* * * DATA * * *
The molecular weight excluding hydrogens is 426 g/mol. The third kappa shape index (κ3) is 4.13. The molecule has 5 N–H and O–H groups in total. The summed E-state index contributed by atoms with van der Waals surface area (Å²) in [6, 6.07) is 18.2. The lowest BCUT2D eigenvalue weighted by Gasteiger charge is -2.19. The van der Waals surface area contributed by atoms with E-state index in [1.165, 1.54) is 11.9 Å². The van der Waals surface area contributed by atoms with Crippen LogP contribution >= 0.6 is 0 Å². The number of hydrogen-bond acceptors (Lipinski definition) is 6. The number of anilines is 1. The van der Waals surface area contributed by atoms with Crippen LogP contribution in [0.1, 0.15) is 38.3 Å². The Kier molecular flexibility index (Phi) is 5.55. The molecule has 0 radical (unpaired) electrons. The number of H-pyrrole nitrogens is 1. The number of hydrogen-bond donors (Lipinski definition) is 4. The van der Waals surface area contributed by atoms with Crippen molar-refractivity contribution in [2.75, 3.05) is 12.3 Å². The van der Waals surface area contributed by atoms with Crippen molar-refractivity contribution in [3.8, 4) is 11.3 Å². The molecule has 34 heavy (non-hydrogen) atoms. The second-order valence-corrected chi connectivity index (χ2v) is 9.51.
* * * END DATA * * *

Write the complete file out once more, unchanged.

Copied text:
The molecular weight excluding hydrogens is 426 g/mol. The third kappa shape index (κ3) is 4.13. The molecule has 5 N–H and O–H groups in total. The summed E-state index contributed by atoms with van der Waals surface area (Å²) in [6, 6.07) is 18.2. The lowest BCUT2D eigenvalue weighted by Gasteiger charge is -2.19. The van der Waals surface area contributed by atoms with E-state index in [1.165, 1.54) is 11.9 Å². The van der Waals surface area contributed by atoms with Crippen LogP contribution >= 0.6 is 0 Å². The number of hydrogen-bond acceptors (Lipinski definition) is 6. The number of anilines is 1. The van der Waals surface area contributed by atoms with Crippen LogP contribution in [0.1, 0.15) is 38.3 Å². The Kier molecular flexibility index (Phi) is 5.55. The molecule has 0 radical (unpaired) electrons. The number of H-pyrrole nitrogens is 1. The number of hydrogen-bond donors (Lipinski definition) is 4. The van der Waals surface area contributed by atoms with Crippen molar-refractivity contribution in [2.75, 3.05) is 12.3 Å². The van der Waals surface area contributed by atoms with Crippen molar-refractivity contribution in [3.8, 4) is 11.3 Å². The molecule has 34 heavy (non-hydrogen) atoms. The second-order valence-corrected chi connectivity index (χ2v) is 9.51.